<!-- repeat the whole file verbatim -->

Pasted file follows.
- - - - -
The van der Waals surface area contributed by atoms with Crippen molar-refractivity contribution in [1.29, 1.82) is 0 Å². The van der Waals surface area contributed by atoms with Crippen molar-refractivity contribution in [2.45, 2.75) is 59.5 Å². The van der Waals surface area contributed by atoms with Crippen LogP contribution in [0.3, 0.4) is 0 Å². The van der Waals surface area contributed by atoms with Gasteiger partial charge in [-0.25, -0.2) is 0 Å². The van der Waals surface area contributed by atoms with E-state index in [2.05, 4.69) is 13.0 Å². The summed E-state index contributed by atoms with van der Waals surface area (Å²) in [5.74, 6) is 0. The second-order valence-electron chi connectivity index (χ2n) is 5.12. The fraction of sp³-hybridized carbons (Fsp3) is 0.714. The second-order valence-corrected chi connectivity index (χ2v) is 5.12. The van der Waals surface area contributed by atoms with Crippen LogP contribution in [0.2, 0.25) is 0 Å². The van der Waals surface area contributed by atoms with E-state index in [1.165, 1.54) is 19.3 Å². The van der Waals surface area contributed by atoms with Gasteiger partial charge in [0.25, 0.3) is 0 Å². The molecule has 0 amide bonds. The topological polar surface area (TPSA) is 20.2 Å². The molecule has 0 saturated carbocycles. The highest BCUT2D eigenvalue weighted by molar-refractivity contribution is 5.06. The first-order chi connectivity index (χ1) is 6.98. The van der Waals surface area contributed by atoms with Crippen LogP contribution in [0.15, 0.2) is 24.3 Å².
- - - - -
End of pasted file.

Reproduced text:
The van der Waals surface area contributed by atoms with Crippen molar-refractivity contribution in [1.29, 1.82) is 0 Å². The van der Waals surface area contributed by atoms with Crippen molar-refractivity contribution in [2.45, 2.75) is 59.5 Å². The van der Waals surface area contributed by atoms with Crippen LogP contribution in [0.3, 0.4) is 0 Å². The van der Waals surface area contributed by atoms with Gasteiger partial charge in [-0.25, -0.2) is 0 Å². The van der Waals surface area contributed by atoms with E-state index in [2.05, 4.69) is 13.0 Å². The summed E-state index contributed by atoms with van der Waals surface area (Å²) in [5.74, 6) is 0. The second-order valence-electron chi connectivity index (χ2n) is 5.12. The fraction of sp³-hybridized carbons (Fsp3) is 0.714. The second-order valence-corrected chi connectivity index (χ2v) is 5.12. The van der Waals surface area contributed by atoms with Crippen LogP contribution in [0.2, 0.25) is 0 Å². The van der Waals surface area contributed by atoms with E-state index in [1.165, 1.54) is 19.3 Å². The van der Waals surface area contributed by atoms with Gasteiger partial charge in [0.25, 0.3) is 0 Å². The molecule has 0 amide bonds. The topological polar surface area (TPSA) is 20.2 Å². The molecule has 0 saturated carbocycles. The highest BCUT2D eigenvalue weighted by molar-refractivity contribution is 5.06. The first-order chi connectivity index (χ1) is 6.98. The van der Waals surface area contributed by atoms with Crippen LogP contribution in [0.15, 0.2) is 24.3 Å².